Catch a glimpse of Shutter in the short video below.

Emerging Tech

Awesome Tech You Can’t Buy Yet: DIY smartphones and zip-on bike tires

Check out our roundup of the best new crowdfunding projects and product announcements that hit the web this week. You may not be able to buy this stuff yet, but it sure is fun to gawk!
Home Theater

What is Hulu with Live TV? Here’s everything you need to know

Hulu with Live TV is a different take on a live TV streaming service, directly integrating live TV into the Hulu app you already know and perhaps love. We've put together a guide with everything you need to know about the service.
Photography

Adobe Premiere Rush CC is the cloud-based video editing app you've been waiting for

On stage at Adobe MAX 2018, Adobe announced its cloud-centric, social video-editing application, Adobe Premiere Rush CC. We took some time to put it through its paces to see what it offers, how it works, and what's missing.
Photography

Adobe’s Premiere Rush is a video-editing app designed for social media projects

At Adobe MAX 2018, Adobe unveiled updates across the board for all of its Creative Cloud apps, from the release of Premiere Rush CC, a social-focused video editor, to Project Gemini, a digital drawing and painting tool.
Photography

Photography News: Raw edits on iPad and an A.I. research lab for PicsArt

In this week's photography news, Canon launched an iPad app that allows for RAW edits on the go. Popular mobile editing app PicsArt now has a research lab dedicated entirely to A.I.-powered tools.
Emerging Tech

Here’s all the best gear and gadgetry you can snag for $100 or less

A $100 bill can get you further than you might think -- so long as you know where to look. Check out our picks for the best tech under $100, whether you're in the market for headphones or a virtual-reality headset.
Product Review

The design still says retro, but Fujifilm's X-T3 is all about the future

If the X-T2 brought Fujifilm into the modern era, the X-T3 is focused on the future. With a new sensor and processor, completely revamped autofocus, and vastly upgraded video, it's the new APS-C camera to beat.
News

Kodak’s ‘Digitizing Box’ service saves precious memories stuck on old media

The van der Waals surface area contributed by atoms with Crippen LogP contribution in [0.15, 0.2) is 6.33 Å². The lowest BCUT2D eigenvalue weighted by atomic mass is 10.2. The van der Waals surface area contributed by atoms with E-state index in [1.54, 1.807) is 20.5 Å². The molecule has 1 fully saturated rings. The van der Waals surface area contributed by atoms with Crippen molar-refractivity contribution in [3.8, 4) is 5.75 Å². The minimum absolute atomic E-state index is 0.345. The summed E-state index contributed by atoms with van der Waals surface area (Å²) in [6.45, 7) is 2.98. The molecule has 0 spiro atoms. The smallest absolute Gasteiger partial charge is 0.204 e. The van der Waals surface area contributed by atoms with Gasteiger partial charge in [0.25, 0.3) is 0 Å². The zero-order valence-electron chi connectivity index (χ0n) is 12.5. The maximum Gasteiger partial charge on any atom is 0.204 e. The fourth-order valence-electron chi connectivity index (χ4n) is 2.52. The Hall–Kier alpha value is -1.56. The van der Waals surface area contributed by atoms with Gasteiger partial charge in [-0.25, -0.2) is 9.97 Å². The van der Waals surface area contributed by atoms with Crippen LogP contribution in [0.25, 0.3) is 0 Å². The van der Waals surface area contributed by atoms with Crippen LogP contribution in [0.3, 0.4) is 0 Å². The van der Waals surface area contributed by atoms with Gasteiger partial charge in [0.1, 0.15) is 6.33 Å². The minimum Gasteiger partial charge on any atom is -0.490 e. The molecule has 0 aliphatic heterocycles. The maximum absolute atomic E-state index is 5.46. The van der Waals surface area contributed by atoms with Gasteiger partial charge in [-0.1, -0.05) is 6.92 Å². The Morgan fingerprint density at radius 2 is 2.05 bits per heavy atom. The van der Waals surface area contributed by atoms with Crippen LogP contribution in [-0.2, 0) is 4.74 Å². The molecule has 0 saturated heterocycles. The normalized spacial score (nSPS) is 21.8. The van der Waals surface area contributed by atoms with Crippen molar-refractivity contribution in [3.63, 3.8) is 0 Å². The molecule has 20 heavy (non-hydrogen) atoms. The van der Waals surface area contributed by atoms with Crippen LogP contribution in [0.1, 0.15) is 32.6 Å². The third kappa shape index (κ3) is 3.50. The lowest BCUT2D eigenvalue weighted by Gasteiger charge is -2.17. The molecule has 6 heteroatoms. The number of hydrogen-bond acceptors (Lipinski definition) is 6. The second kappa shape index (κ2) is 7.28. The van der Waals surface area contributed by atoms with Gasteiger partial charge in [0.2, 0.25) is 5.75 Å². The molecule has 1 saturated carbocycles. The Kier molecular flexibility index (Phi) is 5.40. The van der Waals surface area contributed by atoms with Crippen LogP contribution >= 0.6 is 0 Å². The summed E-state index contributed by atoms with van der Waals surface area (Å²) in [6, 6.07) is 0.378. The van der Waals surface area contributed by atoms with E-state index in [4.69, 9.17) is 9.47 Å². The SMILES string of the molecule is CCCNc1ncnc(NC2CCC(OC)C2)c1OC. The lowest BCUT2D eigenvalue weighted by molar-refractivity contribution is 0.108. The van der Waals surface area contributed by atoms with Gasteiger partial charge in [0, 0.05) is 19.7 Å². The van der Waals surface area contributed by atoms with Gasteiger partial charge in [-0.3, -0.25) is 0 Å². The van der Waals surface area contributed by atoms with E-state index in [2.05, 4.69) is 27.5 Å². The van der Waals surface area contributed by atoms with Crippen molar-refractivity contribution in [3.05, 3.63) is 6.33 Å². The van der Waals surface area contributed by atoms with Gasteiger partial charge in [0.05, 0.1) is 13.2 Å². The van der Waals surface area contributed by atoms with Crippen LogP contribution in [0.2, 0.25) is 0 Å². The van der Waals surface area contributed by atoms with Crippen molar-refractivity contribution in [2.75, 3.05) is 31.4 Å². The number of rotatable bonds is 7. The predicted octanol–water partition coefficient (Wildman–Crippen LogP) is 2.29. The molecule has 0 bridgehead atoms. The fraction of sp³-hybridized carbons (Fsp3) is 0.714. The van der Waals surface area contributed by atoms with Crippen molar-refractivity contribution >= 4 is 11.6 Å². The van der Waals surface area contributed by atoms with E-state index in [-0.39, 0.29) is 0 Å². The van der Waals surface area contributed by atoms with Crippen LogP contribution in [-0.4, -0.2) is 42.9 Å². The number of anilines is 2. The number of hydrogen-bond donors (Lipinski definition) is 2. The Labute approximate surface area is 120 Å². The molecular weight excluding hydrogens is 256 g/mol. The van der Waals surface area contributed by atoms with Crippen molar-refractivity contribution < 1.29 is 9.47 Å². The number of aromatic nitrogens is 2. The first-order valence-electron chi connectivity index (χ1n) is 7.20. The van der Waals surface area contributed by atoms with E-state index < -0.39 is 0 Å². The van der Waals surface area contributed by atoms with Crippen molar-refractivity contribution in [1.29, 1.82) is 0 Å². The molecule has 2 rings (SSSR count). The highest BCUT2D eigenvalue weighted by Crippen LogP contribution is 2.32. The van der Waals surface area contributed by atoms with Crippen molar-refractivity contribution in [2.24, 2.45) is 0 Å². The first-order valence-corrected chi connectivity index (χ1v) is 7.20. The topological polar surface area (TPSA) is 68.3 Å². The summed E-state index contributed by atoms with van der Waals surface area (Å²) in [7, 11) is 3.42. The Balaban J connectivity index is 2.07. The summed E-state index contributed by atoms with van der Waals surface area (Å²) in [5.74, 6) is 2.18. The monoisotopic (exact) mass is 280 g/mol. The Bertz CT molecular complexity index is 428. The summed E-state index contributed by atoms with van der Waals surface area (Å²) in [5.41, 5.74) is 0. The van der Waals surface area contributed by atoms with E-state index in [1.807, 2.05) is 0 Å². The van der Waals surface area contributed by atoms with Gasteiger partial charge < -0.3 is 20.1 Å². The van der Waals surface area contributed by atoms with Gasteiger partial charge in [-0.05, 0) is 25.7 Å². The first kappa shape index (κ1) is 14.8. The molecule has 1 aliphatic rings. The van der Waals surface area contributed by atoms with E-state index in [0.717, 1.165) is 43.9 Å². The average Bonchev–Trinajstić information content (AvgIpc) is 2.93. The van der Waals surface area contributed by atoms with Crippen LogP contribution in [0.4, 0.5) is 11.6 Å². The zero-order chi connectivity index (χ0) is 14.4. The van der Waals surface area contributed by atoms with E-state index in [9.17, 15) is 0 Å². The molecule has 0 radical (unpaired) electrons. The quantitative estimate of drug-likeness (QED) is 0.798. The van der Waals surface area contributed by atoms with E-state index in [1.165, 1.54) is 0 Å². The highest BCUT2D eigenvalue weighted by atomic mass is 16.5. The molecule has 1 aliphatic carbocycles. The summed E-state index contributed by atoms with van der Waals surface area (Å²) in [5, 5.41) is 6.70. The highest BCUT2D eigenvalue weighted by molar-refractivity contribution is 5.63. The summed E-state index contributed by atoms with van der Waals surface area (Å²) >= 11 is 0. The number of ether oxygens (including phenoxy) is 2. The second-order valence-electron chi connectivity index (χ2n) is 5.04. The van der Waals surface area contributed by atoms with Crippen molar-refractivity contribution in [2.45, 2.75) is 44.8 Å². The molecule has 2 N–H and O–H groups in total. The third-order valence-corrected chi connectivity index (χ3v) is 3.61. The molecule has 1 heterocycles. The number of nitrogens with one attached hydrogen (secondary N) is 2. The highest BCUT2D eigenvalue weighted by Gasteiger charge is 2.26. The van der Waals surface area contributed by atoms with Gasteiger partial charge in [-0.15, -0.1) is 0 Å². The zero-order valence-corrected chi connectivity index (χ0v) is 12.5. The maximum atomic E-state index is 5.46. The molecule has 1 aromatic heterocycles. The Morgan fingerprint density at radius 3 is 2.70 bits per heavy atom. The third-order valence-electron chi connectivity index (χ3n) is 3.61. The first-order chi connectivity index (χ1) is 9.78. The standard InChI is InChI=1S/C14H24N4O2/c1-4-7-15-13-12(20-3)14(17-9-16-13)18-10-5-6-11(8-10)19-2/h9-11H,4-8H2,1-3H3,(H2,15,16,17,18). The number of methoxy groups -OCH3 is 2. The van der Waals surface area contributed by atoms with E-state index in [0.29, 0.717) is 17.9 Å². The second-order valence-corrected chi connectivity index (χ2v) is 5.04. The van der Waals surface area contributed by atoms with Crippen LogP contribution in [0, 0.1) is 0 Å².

If you've been meaning to convert your old family photos, videotapes, films, and audio recordings to digital but never seem to get around to it, then a new service from Kodak may prompt you to add it to your "to-do" list again.
Photography

You can finally throw away your PC; Photoshop is coming to the iPad

A full version of Photoshop is coming to the iPad -- and soon, other tablets, as well. Adobe also launched several new features for Photoshop and Lightroom, including a new Content-Aware Fill tool.
Photography

Sony crammed 28x zoom, 4K into a $450 camera that weighs as much as a smartphone

The Sony HX99 is a tiny compact camera that mixes 4K and fast burst speeds with a 28x optical zoom. The travel zoom camera upgrades the processor over the earlier model for better video and super-long-burst captures.
Photography

When you're ready to shoot seriously, these are the best DSLRs you can buy

For many photographers the DSLR is the go-to camera. With large selection of lenses, great low-light performance, and battery endurance, these DSLRs deliver terrific image quality for stills and videos.
Photography

Remove photo bombs, other unwanted objects with Photoshop’s new Content-Aware Fill

Photoshop's newest A.I-powered tool helps remove objects or fill in gaps for a distraction-free photo in the new Adobe Photoshop CC 2019. Here's how to remove an object in Photoshop using the new Content-Aware Fill.
Mobile

Huawei and Leica’s monochrome lens is dead, so we celebrate its life

The Huawei Mate 20 and Mate 20 Pro do not have a dedicated monochrome camera lens, unlike the P20 Pro, and various Huawei and Leica phones before it. It's the end of an era, and also the start of a new one, as Leica has worked on its…
Photography

Adobe MAX 2018: What it is, why it matters, and what to expect

Each year, Adobe uses its Adobe MAX conference to show off its latest apps, technologies, and tools to help simplify and improve the workflow of creatives the world over. Here's what you should expect from this year's conference.